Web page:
CONTENT: Chapter "Jews of Romania"


Jews of Romania

The next journey was to Romania, and was undertaken in the following year. The persecution and oppression of the Jews in the Principality arise very curiously from an abuse of the constitutional form of government which the Western Powers conferred on Moldo-Wallachia in 1856. Although to-day the Romanian Jews are held by law to be aliens, they were, as a matter of fact, established in the country long before the present composite people, or even the race which gave its name to the land. From the soil of ancient Dacia prayers were offered up to the God of Abraham, Isaac, and Jacob, at a time when altars dedicated to Mars and Venus were jet unknown. But what in after years particularly attracted the Jews to the country was the absence there of any great trading class. Agriculturists were many, and landed proprietors were also numerous;  but a mercantile and industrial class, capable of turning the resources of the land to commercial account, did not exist. For a long period the Jews were the only mechanics, manufacturers, and merchants in Romania. When, in course of time, the Romanians themselves engaged in these occupations, the rivalry between them and the Hebrew became intense, and bitter jealousies arose. The Romanians, assuming a history and an ethnography that did not exist, murmured that the “stranger” was stealing the national birthright. It was not, however, until 1856 that this rivalry assumed a dangerous form. Then, when the people, under a constitutional government, superseded the powers of the Hospodars and Boyars, who had formerly protected the Jews, they set themselves to oppress their too active competitors. They commenced by ignoring them in their franchise scheme, and afterwards, one by one, closed against them various branches of trade. Constitutional government, in fact, enabled an ignorant and selfish people to give expression to their selfishness and intolerance, where a wise autocracy had formerly kept such passions in check. It is truly a curious page in the history of politics.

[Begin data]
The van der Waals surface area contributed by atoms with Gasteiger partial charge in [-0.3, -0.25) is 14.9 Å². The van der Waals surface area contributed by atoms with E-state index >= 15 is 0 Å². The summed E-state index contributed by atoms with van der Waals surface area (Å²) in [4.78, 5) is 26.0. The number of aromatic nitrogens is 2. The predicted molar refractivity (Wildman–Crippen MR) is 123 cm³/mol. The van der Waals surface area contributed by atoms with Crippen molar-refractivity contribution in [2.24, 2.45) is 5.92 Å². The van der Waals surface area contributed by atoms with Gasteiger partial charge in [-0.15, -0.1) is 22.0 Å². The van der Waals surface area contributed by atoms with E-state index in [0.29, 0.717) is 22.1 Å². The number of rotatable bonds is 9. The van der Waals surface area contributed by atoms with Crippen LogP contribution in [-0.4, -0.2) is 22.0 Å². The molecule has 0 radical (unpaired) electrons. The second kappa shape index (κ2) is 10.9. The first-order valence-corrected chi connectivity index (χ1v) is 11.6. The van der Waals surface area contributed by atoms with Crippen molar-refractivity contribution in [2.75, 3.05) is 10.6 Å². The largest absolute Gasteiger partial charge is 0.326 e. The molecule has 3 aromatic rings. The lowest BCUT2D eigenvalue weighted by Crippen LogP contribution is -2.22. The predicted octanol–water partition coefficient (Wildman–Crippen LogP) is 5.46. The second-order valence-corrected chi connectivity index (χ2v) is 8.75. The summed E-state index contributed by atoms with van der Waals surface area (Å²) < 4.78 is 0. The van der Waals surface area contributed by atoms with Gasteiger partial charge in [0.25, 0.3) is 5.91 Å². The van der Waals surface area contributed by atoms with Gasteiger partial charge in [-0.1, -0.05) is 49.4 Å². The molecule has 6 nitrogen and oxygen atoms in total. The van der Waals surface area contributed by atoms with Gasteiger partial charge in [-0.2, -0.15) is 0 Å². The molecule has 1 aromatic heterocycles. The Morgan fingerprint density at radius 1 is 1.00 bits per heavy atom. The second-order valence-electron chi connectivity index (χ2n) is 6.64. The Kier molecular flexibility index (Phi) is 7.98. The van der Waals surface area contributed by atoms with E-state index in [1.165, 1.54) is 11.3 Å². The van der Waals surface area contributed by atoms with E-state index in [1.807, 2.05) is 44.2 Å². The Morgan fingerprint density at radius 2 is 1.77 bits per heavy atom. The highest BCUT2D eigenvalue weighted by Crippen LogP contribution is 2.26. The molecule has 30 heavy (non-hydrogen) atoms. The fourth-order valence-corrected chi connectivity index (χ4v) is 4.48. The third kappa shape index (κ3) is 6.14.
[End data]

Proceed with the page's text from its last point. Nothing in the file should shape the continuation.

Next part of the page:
Popular feeling once unmuzzled, the anti-Jewish movement took a wide scope. From legal oppression in the Council Chamber to violent persecution in the streets is but a step; and from 1864 to the end of 1866 not a month passed but some dreadful outrage upon the Jews was chronicled. M. Crémieux paid a visit to Bucharest in 1866, and secured a large number of promises from members of the Chamber of Deputies to support a measure emancipating the Jews; but no sooner had he left, than the people rose, threatened parliament, maltreated a number of Jews, and destroyed their Synagogue, which was the finest building in the capital.

In 1867 the persecutions became more cruel. No sooner had Sir Moses Montefiore returned from Jerusalem, than he found himself compelled to open a correspondence with the British Government on the subject. At his request Lord Stanley telegraphed a vigorous remonstrance to the Romanian Government, but still the persecutions continued. In June serious anti-Jewish riots took place at Jassy and other places; and about the middle of July public opinion in Europe was chocked by an exceptionally terrible outrage at Galatz, called in the consular despatches the “Noyades of Galatz.” Ten Jews, who were alleged by the Roumanian Government to be vagabonds from Turkey, but who were in reality natives of Romania, were ordered to be expelled the country. A file of soldiers escorted them from Galatz, half-way across the Danube, and landed them, with food or fuel, on a marshy island. During the night one of them perished in the mud. The survivors were rescued by the Turks, and taken back to Galatz: but on attempting to reland, a scuffle took place, and the Romanians soldiers drove the poor Hebrews, at the point of the bayonet, into the river, where they were drowned.